By day, I’m a software developer. By night, I’m a sleeper. The spaces in between are filled with family and writing. There are many parallels between software development and writing. You need to know a language, but more importantly, you need to know how languages work. You need to learn the fundamentals of good structure. You need to adopt a work process that suits you. This can be planning via outline or model, or you can iteratively write and revise. No matter how you get there, the only thing that matters is the working code you ship or the finished manuscript that you publish. But I’ve noticed that there is one part of the process that keeps both developers and writers from getting to done: tools.
It starts with an unmet need. The project has grown too large to organize, so you search for a tool to help with organization. The tedium of a repetitive task drives you to look for a tool that can automate the task. Pretty soon you are auditioning tools instead of cutting code. You are testing features instead of putting words on the page. A little of this is ok, because a legitimate productivity boost is possible. At least that’s what you tell yourself.
Enter phase two. You’re comfortable with the new tool, blissfully hacking away at your project, when a friend (or your stand-in, the Internet) mentions a useful feature that hadn’t occurred to you. New tool X has it, your tool does not. You decide that you don’t need it and continue working with what you have. But the knowledge nags you from the back of your mind, tells you that you’re incomplete without it. So you switch.
Again, you’re blissfully hacking away at your project. But alas, you find that New Tool is missing features that were available in Old Tool. In a brief moment of insanity, you contemplate using both tools at the same time. If you are a software developer AND a writer, you are permanently insane, so you contemplate coding up a new tool that has all of the “required” features. Maybe you are lucky enough to find a third tool that has everything. But at some point, you catch on to what others in your profession have already discovered: the tool is a distraction.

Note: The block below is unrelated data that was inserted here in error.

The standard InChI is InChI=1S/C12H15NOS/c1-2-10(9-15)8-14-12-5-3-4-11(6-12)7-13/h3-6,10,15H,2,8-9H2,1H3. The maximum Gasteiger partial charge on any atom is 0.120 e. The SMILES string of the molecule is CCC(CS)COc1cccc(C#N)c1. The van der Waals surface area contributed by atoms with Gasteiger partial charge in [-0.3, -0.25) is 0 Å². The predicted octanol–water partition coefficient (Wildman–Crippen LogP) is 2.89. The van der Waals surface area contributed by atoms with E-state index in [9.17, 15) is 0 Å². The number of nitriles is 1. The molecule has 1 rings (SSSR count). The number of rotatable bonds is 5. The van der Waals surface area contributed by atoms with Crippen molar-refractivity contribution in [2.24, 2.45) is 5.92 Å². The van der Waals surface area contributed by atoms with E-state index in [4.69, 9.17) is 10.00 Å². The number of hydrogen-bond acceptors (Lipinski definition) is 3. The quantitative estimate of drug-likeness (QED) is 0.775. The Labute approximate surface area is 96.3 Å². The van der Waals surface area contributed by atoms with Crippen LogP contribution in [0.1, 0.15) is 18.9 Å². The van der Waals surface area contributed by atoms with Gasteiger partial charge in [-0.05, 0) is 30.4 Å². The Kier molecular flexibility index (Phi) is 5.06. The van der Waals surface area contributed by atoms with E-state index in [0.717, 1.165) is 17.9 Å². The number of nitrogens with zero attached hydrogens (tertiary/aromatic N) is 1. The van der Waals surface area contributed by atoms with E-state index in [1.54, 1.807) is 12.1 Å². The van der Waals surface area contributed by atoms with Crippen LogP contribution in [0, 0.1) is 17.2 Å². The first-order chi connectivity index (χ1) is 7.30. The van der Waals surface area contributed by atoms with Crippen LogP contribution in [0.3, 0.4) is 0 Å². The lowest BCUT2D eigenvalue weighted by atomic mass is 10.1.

If you’re a developer, you switch from Eclipse to Sublime Text. If you’re a writer you ditch Scrivener for WriteRoom. These tools hide the features they contain when placed in “distraction-free” mode (Scrivener tries to do this too), but in many cases these tools are simply missing features. So you are almost back where you started. From here you have options.
- Repeat the cycle until vomiting ensues
- Retreat to quill and parchment
- Plan your process
Option one is obviously bad, but many great works have been created with option two. If it works for you, I am impressed. But I will still think of you as a Luddite who is missing out on the progress of humanity. What about option three?
Option three starts with recognizing that the tools have taken over your writing process and that you need to regain control. A little Project Management can help here. Many writers think about the steps of their projects as Plan, Write, Revise, although maybe not always in that order. In this view, the Plan task is focused on the real work of researching and outlining that happens during the project. I’m suggesting that you add a pre-planning step in which you create a project plan.
The project plan describes your process for completing the work. The key for this discussion is that you are choosing the tools you will use for the duration of the project. You are setting aside a specific time for selecting tools (before the project begins), and then making an agreement with yourself to stick to them until the project is complete. When you start the project, you simply Plan, Write, and Revise using the tools you have in your toolbox.
There are, of course, other parts of the process that you can lay out ahead of time and it is easy to fall into the trap of planning so much that you never start. But if you know that tools flip on your ADD switch, then a little planning ahead may just help you maintain your focus.